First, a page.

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st. augustine lecture 2019
1. Augustinian Studies: Volume > 51 > Issue: 2
Margaret R. Miles St. Augustine’s Tears: Recollecting and Reconsidering a Life
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In St. Augustine’s society, men’s tears were not considered a sign of weakness, but an expression of strong feeling. Tears might be occasional, prompted by incidents such as those Augustine described in the first books of his Confessiones. Or they might accompany a deep crisis, such as his experience of conversion. Possidius, Augustine’s contemporary biographer, reported that on his deathbed Augustine wept copiously and continuously. This essay endeavors to understand those tears, finding, primarily but not exclusively in Augustine’s later writings, descriptions of his practice of meditation suggesting that a profound and complex range of emotions from fear and repentance to gratitude, love, rest in beauty, and delight in praise richly informed Augustine’s last tears.
articles
2. Augustinian Studies: Volume > 51 > Issue: 2
Han-luen Kantzer Komline Always Something New out of Africa: Augustine’s Unapologetic Argument from Antiquity
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This paper explores changing attitudes toward novelty in early Christianity by focusing on a case study: Augustine of Hippo. It demonstrates that Augustine develops an unapologetically Christian version of the argument from antiquity, unapologetically Christian in that he redefines the very meaning of antiquity in terms of proximity to Christ and in that he relocates the argument from antiquity from the realm of apologetics, where it had become a stock weapon in the arsenal of his predecessors, to the realm of intramural Christian debate. In the process, Augustine relativized temporal measures of “novelty” and “antiquity” and recalibrated the meaning of these terms theologically, with reference to Christ.
3. Augustinian Studies: Volume > 51 > Issue: 2
Amanda C. Knight The Shattered Soul: Augustine on Psychological Number, Order, and Weight
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This article argues that Augustine’s understanding of the internal dynamics of number, order, and weight as they pertain to corporeal creatures supplies the basis for an analogy which characterizes the process of the soul’s reformation. In other words, Augustine understands the soul’s simplicity in an analogous manner to the simplicity of corporeal creatures, and the simplicity of corporeal creatures is determined by the relations between number, order, and weight. This analogy shows that Augustine conceives of the soul as a composite entity with different loves as its constituent parts. In the process of reformation, the soul acquires an ordered disposition as those loves become more like one another. By virtue of this ordered disposition, the soul also acquires a greater degree of integration or number because the likeness of weight among its constituent parts allows the soul to move as a unity toward God as its final end.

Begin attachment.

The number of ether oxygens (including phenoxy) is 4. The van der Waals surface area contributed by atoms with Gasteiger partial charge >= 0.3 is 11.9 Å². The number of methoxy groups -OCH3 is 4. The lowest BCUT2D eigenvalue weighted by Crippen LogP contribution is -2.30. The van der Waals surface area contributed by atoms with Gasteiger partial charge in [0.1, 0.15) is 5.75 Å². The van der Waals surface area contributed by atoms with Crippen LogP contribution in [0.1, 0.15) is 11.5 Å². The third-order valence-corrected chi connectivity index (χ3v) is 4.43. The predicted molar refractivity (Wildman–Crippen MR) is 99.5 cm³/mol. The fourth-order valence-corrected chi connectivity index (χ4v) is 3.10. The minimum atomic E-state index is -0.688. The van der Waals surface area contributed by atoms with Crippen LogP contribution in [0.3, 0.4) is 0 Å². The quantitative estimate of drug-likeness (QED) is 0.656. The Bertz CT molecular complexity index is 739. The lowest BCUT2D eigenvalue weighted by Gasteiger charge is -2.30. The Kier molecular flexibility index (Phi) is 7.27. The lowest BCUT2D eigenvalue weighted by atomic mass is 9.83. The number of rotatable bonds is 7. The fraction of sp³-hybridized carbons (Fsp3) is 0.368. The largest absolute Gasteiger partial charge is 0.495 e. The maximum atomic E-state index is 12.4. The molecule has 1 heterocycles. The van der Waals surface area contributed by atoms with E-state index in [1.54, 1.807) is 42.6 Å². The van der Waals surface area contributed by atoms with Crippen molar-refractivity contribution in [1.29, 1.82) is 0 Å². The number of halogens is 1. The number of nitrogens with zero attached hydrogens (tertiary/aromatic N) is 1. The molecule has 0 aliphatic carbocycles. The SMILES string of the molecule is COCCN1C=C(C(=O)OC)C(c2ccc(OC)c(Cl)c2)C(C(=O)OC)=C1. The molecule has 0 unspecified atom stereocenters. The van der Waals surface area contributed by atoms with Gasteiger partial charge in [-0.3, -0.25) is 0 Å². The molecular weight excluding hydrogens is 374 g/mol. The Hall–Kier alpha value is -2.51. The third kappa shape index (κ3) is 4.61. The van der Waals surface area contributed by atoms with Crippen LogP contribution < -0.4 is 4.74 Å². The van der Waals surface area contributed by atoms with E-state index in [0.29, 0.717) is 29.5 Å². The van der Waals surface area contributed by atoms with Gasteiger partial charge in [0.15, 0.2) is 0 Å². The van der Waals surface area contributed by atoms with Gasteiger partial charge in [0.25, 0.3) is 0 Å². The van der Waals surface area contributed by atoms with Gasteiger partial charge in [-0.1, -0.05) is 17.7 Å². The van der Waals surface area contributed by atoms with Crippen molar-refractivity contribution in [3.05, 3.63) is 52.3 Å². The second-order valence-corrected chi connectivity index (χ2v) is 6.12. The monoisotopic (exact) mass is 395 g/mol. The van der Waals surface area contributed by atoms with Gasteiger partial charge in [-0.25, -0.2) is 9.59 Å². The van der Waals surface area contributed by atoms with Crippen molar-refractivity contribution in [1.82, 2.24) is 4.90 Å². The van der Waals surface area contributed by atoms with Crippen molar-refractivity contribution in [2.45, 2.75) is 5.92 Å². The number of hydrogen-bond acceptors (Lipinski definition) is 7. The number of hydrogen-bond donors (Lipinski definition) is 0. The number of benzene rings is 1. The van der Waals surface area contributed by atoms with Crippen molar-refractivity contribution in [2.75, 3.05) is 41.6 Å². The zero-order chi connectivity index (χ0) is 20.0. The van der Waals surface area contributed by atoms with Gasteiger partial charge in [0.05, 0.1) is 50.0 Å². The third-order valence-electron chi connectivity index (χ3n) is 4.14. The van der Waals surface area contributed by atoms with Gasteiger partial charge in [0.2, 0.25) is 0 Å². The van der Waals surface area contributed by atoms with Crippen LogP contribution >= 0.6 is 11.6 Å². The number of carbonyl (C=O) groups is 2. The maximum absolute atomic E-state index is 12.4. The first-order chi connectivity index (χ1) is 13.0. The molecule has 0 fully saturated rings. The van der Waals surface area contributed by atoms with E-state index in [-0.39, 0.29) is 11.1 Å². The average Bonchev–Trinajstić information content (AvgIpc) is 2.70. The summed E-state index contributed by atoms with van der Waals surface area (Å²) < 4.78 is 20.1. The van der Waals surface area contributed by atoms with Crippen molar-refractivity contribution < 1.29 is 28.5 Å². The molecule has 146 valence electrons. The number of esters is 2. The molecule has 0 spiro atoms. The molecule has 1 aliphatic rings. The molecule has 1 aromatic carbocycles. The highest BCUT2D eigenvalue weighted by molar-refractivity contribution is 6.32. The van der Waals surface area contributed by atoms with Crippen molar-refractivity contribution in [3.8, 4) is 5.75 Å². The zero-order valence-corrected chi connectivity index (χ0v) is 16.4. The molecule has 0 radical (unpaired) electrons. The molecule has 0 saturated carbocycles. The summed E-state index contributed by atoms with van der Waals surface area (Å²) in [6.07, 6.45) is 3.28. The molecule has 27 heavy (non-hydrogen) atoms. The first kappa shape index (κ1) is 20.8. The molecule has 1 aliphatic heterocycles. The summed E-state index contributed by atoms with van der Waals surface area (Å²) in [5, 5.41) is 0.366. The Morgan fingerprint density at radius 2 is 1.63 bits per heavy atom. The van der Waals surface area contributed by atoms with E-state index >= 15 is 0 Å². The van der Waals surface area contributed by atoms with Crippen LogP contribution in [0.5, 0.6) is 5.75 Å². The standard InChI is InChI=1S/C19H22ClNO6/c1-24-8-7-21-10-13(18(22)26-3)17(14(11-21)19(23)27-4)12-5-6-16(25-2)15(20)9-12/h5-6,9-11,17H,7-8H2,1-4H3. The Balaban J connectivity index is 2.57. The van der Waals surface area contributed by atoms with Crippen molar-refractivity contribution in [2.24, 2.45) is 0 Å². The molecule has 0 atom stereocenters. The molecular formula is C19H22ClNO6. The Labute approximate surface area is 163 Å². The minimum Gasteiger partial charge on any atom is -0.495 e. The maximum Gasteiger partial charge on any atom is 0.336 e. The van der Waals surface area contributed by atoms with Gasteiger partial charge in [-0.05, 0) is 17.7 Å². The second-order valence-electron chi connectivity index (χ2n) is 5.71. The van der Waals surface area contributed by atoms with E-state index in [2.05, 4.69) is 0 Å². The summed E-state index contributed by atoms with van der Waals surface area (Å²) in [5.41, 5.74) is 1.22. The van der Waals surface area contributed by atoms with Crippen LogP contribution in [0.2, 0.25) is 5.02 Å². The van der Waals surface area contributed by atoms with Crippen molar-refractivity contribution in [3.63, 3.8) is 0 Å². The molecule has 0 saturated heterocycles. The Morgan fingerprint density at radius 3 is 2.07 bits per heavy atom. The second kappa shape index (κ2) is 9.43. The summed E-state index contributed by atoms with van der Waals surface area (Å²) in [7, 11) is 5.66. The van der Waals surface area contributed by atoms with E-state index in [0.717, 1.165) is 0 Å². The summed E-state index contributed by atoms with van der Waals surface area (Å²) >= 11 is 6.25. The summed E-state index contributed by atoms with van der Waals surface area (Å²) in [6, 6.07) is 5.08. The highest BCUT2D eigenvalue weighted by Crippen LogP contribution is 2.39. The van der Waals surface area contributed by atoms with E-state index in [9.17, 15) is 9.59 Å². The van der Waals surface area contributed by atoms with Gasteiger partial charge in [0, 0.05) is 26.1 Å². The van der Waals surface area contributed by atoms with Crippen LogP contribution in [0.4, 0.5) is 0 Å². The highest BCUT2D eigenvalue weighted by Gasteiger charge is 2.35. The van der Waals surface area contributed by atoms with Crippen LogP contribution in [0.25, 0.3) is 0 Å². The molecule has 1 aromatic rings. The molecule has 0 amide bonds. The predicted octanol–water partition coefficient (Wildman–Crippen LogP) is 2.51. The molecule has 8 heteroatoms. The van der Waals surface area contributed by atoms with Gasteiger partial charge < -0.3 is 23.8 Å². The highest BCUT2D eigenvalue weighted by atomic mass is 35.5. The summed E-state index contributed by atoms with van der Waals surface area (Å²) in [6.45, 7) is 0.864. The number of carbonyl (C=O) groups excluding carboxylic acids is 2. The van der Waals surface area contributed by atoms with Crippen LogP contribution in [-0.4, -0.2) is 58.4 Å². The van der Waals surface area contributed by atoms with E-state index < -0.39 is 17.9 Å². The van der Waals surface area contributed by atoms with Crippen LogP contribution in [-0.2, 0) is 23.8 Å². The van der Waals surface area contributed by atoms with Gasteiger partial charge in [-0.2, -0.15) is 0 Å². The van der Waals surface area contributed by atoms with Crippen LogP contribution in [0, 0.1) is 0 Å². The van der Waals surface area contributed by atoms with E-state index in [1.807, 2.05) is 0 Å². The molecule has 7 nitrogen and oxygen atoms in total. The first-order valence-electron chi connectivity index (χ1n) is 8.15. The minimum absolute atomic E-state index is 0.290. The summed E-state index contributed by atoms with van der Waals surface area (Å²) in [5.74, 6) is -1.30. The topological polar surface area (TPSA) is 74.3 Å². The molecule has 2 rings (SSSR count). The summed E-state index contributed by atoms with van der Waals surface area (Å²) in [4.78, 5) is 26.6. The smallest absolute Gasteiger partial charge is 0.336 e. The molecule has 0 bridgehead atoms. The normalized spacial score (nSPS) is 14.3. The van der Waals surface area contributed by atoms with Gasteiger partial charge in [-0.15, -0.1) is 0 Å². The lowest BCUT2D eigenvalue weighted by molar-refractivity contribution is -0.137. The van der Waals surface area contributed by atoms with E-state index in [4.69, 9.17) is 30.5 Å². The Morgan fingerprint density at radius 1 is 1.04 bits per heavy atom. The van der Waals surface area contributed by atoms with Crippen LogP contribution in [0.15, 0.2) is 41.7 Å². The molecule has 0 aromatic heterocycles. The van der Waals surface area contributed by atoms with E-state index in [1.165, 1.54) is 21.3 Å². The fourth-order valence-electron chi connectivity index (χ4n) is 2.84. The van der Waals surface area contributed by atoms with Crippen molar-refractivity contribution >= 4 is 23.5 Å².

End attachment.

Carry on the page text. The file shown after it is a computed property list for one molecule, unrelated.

book reviews and books received
4. Augustinian Studies: Volume > 51 > Issue: 2
Zachary Thomas Settle Augustine, Michael P. Foley (ed.), Against the Academics: St. Augustine’s Cassiciacum Dialogues, Volume 1
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5. Augustinian Studies: Volume > 51 > Issue: 2
Kevin L. Hughes Augustine, The City of God (de civitate Dei): Abridged Study Edition. Introduction and Translation by William Babcock
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6. Augustinian Studies: Volume > 51 > Issue: 2
Maurice Lee William T. Cavanaugh and James K. A. Smith, editors, Evolution and the Fall
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7. Augustinian Studies: Volume > 51 > Issue: 2
William T. Cavanaugh Mark Clavier, On Consumer Culture, Identity, the Church, and the Rhetorics of Delight
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8. Augustinian Studies: Volume > 51 > Issue: 2
Adam Ployd Michel Fédou, SJ, The Fathers of the Church in Christian Theology. Trans. Peggy Manning Meyer
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9. Augustinian Studies: Volume > 51 > Issue: 2
Phillip Cary Ron Haflidson, On Solitude, Conscience, Love, and our Inner and Outer Lives
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10. Augustinian Studies: Volume > 51 > Issue: 2
Susan Ashbrook Harvey Carol Harrison, On Music, Sense, Affect and Voice
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11. Augustinian Studies: Volume > 51 > Issue: 2
Christina M. Carlson Nick Holder, The Friaries of Medieval London from Foundation to Dissolution
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12. Augustinian Studies: Volume > 51 > Issue: 2
Nathaniel Grimes D. Stephen Long, Augustinian and Ecclesial Christian Ethics: On Loving Enemies
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13. Augustinian Studies: Volume > 51 > Issue: 2
Veronica Roberts Ogle John Rist, On Ethics, Politics and Psychology in the Twenty-First Century
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14. Augustinian Studies: Volume > 51 > Issue: 2
James K. Lee Joseph Torchia, O.P., Creation and Contingency in Early Patristic Thought: The Beginning of All Things
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15. Augustinian Studies: Volume > 51 > Issue: 2
Books Received
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